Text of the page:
City Of Inglewood Allotted $50,000 To Hire A Lawyer Flagrantly Abuse Copyright Law To Try To Silence A Citizen
from the a-disaster-in-the-making dept
Apparently the duplicitous and ridiculous argument that Esty made on behalf of Inglewood is that the city needs to silence Teixeira by abusing copyright law in order to protect free speech. No joke:
What is really going on here is that the Defendant wants to criticize the City without doing his own work. What he likes about infringing Plaintiff's copyright rights is simply that -- particularly with the Internet -- it is extremely easy, and essentially cost free. The Defendant takes the position that anyone who wants to criticize or comment on anyone else's work would be entitled to make a copy of it (and for free). A person could go into a bookstore, for example, and make a copy of an entire book (instead of buying it) because they do not just want to read it, they want to "comment" on it. If Defendant's argument is adopted, anyone could copy hundreds of books and articles so they could "comment" on them. Then they could scan this library of books and articles, and post them on the Internet with his "comments." To make his websites more appealing, he might also decide to "comment" on photographs, paintings, music, documentaries, and movies. Copyright law would be eviscerated if Defendant's argument is adopted.As Paul Levy pointed out in the link above, the really troubling thing here is that taxpayers are paying for this either way. And if you're wondering how much, wonder no more: the LA Times, which posted an editorial calling for Mayor Butts to resign over this, has also pointed out that the city is paying Esty more than $50,000 for this travesty of justice. Indeed, on March 17th ("Sunshine week" believe it or not), the City of Inglewood approved a $50,000 retainer for Esty for take sake of going after Teixeira, to be drawn down at $300/hour. Seriously.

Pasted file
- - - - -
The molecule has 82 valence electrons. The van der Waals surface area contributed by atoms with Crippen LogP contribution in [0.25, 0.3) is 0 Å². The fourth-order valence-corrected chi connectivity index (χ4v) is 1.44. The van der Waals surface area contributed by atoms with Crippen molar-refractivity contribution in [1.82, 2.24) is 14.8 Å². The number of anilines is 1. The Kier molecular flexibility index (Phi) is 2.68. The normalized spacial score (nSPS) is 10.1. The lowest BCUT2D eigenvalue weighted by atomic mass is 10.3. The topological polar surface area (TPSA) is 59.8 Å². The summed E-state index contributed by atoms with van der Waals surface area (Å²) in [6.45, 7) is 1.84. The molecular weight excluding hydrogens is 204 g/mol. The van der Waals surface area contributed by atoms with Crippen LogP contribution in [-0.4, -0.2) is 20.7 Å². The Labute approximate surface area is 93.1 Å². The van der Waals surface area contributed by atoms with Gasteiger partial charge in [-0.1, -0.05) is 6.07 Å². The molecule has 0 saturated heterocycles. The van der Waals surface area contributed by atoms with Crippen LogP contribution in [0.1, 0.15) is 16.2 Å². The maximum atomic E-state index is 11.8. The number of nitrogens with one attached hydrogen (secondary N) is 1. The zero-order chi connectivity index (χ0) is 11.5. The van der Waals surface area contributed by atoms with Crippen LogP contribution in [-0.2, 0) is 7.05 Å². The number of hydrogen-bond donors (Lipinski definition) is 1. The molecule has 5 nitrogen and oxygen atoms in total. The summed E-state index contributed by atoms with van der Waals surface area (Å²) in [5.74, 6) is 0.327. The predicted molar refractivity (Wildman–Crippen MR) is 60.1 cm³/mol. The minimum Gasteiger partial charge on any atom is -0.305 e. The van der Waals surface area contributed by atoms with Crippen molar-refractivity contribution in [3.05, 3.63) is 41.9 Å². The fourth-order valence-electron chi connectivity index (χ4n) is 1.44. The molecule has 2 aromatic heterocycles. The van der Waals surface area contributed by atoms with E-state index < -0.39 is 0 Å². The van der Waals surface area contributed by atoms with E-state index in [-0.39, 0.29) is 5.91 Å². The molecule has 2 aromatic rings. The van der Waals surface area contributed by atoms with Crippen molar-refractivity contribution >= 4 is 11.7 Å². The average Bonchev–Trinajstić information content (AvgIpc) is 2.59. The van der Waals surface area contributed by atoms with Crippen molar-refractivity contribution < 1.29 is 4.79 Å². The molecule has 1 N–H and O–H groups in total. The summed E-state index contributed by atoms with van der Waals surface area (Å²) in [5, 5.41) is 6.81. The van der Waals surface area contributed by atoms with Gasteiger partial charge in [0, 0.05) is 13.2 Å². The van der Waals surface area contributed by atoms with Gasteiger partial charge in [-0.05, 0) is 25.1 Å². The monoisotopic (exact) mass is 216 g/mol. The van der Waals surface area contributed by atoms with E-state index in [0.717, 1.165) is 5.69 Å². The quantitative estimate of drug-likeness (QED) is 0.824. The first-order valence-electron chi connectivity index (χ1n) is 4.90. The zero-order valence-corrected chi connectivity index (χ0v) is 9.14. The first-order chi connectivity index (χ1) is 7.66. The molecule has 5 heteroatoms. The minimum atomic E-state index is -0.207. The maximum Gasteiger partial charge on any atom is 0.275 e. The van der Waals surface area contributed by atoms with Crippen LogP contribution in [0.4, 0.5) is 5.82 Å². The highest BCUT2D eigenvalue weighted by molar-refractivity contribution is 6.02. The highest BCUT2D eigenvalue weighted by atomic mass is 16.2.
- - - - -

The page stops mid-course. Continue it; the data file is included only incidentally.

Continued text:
The Defendant does not want copyright laws to be enforced. This would have as pernicious an effect on the First Amendment as anything imaginable. It would destroy long existing incentives to create and publish works of authorship in various media, including the Internet. [...] If authors cannot expect compensation for their creative works, they will stop creating them. Id. Not only does the First Amendment not compel this, to allow this would undermine the very First Amendment values that the Defendant so ardently claims he believes in. This would deprive authors of any economic incentive to speak. The result: less free speech, not more.
Last month the Ninth Circuit emphatically held that “a weak copyright claim cannot justify censorship in the guise of authorship.” Garcia v. Google, Inc., ... In this case, the City of Inglewood is misusing copyright law to punish a citizen for criticizing his government, and its claim is not just weak, it is non-existent.From there, it explains why the entire theory behind the case is faulty -- and the legal filings laughable.
In its Opposition, the City ignores virtually all of the controlling authorities cited by Mr. Teixeira that show why its claim fails as a matter of law. It also overlooks the actual contents of Mr. Teixeira’s videos, despite having specifically identified and linked to these works in its own Complaint. Because these videos are incorporated by reference into the City’s pleading they are properly before the Court, and their contents supersede any contrary descriptions in the Complaint. Avoiding discussion of all of the dispositive issues, the City cannot salvage this meritless action for several reasons.As we mentioned last week, at one point in its original filing, the city argued some nonsense about the Supremacy Clause -- arguing that because the Constitution allows for copyright, and the US Copyright Office has authority to register the works, California cannot stop the copyrighting of the city's council meetings. It made absolutely no sense at all, and the response points this out: